Alberto Gil Carias
DBQ: The Fall of the Western Roman Empire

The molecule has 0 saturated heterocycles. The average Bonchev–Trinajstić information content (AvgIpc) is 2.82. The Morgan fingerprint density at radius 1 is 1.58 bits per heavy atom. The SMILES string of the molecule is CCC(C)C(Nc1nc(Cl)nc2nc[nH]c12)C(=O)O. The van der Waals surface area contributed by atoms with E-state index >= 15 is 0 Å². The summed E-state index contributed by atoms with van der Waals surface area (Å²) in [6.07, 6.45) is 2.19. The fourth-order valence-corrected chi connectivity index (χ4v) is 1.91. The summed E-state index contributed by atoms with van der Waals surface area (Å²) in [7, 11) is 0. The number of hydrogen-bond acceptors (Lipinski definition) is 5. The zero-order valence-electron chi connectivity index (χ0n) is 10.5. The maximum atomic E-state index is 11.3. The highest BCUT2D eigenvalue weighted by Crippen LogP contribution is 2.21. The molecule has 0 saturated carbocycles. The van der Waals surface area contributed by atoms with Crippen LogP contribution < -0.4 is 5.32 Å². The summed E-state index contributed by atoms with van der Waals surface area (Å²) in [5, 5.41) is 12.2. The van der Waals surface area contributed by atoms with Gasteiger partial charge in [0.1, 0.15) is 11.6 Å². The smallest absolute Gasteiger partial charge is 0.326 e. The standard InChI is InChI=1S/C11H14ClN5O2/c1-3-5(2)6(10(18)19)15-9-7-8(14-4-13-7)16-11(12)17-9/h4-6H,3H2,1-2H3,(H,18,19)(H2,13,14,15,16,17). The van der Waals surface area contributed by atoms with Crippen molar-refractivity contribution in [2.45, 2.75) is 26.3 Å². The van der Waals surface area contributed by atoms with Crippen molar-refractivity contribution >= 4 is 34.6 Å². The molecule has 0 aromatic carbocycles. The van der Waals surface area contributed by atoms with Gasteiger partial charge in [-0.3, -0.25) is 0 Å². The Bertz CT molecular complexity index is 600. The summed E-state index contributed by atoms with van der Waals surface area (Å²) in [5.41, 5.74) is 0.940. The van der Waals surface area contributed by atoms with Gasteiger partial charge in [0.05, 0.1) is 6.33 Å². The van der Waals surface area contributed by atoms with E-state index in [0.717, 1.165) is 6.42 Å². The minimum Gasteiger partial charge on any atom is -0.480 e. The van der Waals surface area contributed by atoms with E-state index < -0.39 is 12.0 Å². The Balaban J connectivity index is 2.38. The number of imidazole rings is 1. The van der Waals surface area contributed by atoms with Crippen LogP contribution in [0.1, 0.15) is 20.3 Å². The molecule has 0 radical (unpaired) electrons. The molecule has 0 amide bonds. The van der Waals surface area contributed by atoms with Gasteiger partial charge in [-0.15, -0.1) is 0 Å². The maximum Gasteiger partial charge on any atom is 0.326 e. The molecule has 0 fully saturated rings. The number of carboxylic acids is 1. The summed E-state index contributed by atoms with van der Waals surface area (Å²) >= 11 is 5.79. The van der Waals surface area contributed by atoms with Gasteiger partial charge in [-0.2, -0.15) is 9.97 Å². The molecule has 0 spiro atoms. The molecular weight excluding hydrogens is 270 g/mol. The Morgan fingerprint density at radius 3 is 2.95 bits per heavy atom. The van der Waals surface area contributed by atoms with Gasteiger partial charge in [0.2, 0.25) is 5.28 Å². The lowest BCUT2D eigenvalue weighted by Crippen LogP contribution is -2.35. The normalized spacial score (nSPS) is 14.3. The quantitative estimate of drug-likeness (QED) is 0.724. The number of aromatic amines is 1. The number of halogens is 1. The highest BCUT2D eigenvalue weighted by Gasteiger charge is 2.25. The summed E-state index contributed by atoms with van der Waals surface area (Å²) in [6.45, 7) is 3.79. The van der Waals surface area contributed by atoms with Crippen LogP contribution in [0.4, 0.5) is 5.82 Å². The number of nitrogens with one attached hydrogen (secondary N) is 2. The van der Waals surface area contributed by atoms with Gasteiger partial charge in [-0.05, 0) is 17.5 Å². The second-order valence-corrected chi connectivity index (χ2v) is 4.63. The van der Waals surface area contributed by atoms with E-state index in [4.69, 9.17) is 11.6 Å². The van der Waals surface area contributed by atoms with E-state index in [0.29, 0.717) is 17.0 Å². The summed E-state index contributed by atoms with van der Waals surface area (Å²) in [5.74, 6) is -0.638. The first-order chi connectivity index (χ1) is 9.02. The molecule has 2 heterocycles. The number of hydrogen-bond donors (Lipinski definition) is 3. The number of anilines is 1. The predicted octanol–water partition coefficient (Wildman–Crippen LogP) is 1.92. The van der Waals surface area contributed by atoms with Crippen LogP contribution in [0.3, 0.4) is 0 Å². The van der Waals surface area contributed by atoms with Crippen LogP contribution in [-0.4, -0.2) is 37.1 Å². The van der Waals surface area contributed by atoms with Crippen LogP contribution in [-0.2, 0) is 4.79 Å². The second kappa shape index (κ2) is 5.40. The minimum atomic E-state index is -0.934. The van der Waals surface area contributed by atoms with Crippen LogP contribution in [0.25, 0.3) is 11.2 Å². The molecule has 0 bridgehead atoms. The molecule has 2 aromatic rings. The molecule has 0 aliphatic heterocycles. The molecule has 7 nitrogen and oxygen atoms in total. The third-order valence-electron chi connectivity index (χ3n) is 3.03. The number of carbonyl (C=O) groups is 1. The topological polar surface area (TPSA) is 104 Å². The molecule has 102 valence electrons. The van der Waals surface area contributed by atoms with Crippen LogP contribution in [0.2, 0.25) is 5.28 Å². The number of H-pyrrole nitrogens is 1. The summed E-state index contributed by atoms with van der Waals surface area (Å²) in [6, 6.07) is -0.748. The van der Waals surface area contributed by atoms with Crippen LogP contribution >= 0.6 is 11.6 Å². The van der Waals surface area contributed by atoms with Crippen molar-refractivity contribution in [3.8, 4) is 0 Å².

The long decline of the Western Roman Empire was caused by the accumulation of the many obstacles that stood in their way over time. At first the Roman Empire was thriving. It was the biggest empire at the time and it expanded at an incredible speed. Their military and leadership capabilities were magnificent. When confronted by the Roman military their enemies were better off giving up and not even trying; it wasn’t worth it. In time, however, the Roman Empire’s golden age expired, they stopped conquering and internal drawbacks began to appear. The once flourishing Roman Empire began to face many problems, like military incapacity, the growth of Christianity, and unemployment, all of which contributed in a different way to the decline of the Empire. Perhaps the most influential pivotal point of the decline of the Roman Empire was military incapacity. Without a strong army a nation that is surrounded by nomadic tribes that are ambitious to conquer them are doomed. The Roman army wasn’t at all strong because according to Montanelli (D5) their army was composed by foreigners, these German mercenaries were unskilled and felt little or no loyalty towards the Emperor. Also, according to Strayer, Gatzke, and Harbison (D1) an overwhelming majority of the Roman population believed the old civilization wasn’t worth saving. Therefore, they didn’t have the desire to protect the nation and serve in the army. A country’s military directly influences the welfare of its nation; this is why the Roman Army’s incompetence led them to their decline. Another strong reason that caused the Roman Empire’s destruction was the introduction of Christianity. God replaced the Roman Emperor; their adherents believed that God’s word was of primary importance, much more importance than the emperor’s. Gibbon’s army (D2) states that Christians believed that killing is a sin, therefore none of them served in the...
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